Page last updated at 15:51 GMT, Tuesday, 20 January 2009

Banks stop selling loan insurance

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Egg credit card was fined 721,000 for "serious failings" in sales of PPI

Five of the UK's largest banks have agreed to stop selling payment protection insurance (PPI) where customers buy it with a single payment.

The banks are the Alliance & Leicester, Barclays, the Co-Operative Bank, Lloyds Banking Group, and RBS Natwest.

The so-called "single premium" PPI has been singled out for criticism by regulators and consumer groups.

Both Which? and Citizens Advice welcomed the move, which applies to PPI sold with unsecured personal loans.

"These premiums are very expensive and can add substantially to the cost of a loan, often increasing people's debts instead of protecting them against hard times," said Citizens Advice.

Louise Hanson, head of campaigns at Which? said: "These firms have recognised that the party is over for single premium PPI and the rest should follow suit."

She added: "PPI has been widely mis-sold in the past so anyone with a personal loan should check if they have a single premium policy as they could claim their money back."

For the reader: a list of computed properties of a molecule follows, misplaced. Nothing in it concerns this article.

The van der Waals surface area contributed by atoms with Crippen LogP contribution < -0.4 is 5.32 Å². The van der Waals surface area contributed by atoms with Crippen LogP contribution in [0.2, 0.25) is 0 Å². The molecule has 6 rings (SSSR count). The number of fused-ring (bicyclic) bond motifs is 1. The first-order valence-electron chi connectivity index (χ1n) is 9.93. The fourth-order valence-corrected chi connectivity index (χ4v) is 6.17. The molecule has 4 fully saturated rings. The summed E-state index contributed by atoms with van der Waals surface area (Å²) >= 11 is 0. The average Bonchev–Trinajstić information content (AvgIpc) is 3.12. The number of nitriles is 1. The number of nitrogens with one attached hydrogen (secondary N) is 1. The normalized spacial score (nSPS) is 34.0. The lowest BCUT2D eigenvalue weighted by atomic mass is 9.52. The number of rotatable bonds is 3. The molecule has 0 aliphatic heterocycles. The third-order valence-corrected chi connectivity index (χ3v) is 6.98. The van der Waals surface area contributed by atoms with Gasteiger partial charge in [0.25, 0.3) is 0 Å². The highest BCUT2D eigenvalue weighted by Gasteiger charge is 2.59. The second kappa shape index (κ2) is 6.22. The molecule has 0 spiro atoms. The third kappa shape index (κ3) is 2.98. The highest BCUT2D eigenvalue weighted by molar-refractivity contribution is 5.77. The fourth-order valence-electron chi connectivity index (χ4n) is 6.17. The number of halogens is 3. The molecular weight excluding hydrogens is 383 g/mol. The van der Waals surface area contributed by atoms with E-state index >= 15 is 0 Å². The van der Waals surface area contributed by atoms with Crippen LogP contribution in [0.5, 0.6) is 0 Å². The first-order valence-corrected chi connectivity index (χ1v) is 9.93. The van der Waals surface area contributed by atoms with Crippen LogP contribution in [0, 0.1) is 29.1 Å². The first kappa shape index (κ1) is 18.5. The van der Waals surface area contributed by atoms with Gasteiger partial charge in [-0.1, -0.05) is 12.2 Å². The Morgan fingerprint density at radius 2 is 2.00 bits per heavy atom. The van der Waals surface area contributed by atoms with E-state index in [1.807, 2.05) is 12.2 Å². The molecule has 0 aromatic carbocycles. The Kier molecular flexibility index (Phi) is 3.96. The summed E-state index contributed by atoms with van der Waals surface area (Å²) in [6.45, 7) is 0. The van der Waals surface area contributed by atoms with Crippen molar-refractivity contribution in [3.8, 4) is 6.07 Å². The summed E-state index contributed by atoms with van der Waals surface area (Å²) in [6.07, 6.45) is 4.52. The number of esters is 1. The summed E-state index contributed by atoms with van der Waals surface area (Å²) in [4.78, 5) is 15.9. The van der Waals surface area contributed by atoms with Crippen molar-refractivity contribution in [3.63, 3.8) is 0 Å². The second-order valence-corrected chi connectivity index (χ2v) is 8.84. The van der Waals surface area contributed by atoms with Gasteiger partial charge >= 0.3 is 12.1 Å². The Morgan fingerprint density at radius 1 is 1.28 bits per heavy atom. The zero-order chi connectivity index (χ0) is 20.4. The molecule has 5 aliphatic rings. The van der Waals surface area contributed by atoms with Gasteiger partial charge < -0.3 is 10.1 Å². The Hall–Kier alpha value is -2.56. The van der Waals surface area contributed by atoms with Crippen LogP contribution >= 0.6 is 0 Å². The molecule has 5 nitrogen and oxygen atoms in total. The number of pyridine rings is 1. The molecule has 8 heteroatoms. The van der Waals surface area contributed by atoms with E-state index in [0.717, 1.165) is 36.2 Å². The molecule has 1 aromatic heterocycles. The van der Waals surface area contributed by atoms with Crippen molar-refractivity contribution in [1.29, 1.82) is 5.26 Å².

However the Finance and Leasing Association (FLA) defended the general principle of buying PPI, and said it would be wrong to ban it altogether.

"It is important that the Financial Services Authority (FSA) and Competition Commission recognise the need to maintain the provision of PPI, particularly when sold alongside credit offers," said the FLA's director general, Stephen Sklaroff.

Criticism

Payment Protection Insurance has been widely sold to people to ensure they can keep on paying loans such as mortgages, credit cards and personal loans if the customer loses their income because they fall ill, have an accident or become unemployed.

We... would expect other firms to notice these developments and review their own positionsquote here
FSA

Millions of policies are in force, and their sale has been highly profitable for High Street banks and other lenders.

However the past four years have seen the sale of these policies subject to continued criticism from consumer groups.

They have dubbed the sale of PPI a "protection racket" because the policies are expensive, and have often been mis-sold to people without proper explanation, sometimes to those who could never have made a valid claim in the first place.

Investigations by the Office of Fair Trading (OFT) and the Competition Commission have also criticised the sale of PPI, which is due to be severely curtailed following recent recommendations by the commission.

The FSA, which has levied numerous fines for mis-selling PPI in the past couple of years, welcomed the agreement by the big banks.

"We are pleased these firms have stopped selling single premium policies and would expect other firms to notice these developments and review their own positions," said Jon Pain, the FSA's managing director of retail markets.

"Customers being sold this type of product should be told how the product works, what it covers and how much it costs - especially as the cost of the PPI is added to the loan and interest charged on this amount," he added.

In December 2008, Egg credit card was fined 721,000 for "serious failings" in sales of PPI.



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